Atomic force microscopy measurements and simulations have shown that friction in 2D materials decreases with an increasing number of layers, and that friction gets stronger at the onset of motion. Both phenomena have been observed in a variety of materials, including graphene, molybdenum disulfide and hexagonal boron nitride, but different studies have reached different conclusions regarding the mechanism at work. Now, writing in Nature Communications, David Andersson and Astrid de Wijn present a simple model that explains why this was the case.
Andersson and de Wijn considered the Prandtl–Tomlinson model, which is widely used to understand friction in atomic force microscopy experiments, and added an extra degree of freedom. This new degree of freedom describes the internal dynamics of the layered material and can represent, for example, bending, shearing or other types of deformation.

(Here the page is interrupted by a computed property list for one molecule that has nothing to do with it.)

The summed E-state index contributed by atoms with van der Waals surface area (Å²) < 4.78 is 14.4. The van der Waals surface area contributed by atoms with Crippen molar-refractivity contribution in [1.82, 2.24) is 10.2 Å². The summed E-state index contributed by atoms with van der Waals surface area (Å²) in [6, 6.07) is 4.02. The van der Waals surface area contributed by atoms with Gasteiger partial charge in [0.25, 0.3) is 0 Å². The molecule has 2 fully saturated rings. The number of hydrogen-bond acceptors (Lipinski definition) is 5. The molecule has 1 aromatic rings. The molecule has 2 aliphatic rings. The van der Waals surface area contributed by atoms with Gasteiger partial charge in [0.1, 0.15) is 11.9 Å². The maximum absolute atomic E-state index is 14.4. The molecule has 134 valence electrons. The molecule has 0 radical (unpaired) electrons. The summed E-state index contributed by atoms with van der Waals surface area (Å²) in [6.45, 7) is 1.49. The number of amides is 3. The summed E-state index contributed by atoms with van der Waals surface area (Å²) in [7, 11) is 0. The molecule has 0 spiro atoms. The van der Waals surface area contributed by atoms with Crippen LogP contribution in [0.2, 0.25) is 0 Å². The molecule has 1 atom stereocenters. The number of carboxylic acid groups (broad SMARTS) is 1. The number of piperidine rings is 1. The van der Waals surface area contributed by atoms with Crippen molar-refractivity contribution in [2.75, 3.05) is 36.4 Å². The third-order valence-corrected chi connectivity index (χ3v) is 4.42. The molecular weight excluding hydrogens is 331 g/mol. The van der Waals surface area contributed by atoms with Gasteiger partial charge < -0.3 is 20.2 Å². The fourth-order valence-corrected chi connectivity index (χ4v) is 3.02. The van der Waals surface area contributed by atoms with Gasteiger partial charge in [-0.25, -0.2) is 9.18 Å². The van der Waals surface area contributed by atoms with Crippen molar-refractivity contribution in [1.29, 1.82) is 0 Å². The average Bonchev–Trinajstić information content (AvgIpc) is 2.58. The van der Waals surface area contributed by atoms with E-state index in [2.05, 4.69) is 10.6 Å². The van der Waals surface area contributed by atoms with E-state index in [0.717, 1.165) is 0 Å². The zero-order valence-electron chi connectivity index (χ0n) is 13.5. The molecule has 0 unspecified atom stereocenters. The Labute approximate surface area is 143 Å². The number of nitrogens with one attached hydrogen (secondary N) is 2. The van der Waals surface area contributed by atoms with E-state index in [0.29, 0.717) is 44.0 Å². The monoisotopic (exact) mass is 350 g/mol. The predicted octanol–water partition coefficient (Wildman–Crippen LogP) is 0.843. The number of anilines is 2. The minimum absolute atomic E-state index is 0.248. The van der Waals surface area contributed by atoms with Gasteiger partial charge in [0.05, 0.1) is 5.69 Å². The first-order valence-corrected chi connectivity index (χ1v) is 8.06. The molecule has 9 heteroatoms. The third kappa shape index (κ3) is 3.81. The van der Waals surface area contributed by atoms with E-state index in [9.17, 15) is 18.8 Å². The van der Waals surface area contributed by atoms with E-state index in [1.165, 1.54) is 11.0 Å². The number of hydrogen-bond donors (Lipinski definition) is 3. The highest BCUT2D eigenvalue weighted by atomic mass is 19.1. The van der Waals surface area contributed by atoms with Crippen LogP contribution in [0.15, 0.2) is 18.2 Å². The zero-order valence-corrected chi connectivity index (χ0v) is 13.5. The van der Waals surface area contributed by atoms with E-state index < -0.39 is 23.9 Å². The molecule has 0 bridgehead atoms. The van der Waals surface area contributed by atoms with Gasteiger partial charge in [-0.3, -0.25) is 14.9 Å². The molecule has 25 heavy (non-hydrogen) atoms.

Their new model unveils the dynamics of the initial friction strengthening and the dependence of friction on the number of layers, and elucidates the important role of the substrate supporting the 2D material. Andersson and de Wijn found that apparent contradictions between previous results stem from the fact that different types of deformation, as well as subtle factors, such as the quality of the contact area between the two bodies sliding against one another, can give rise to similar dynamics. Thus, different mechanisms can underpin similar friction behaviours.
Andersson, D. & de Wijn, A. S. Understanding the friction of atomically thin layered materials. Nat. Commun. 11, 420 (2020)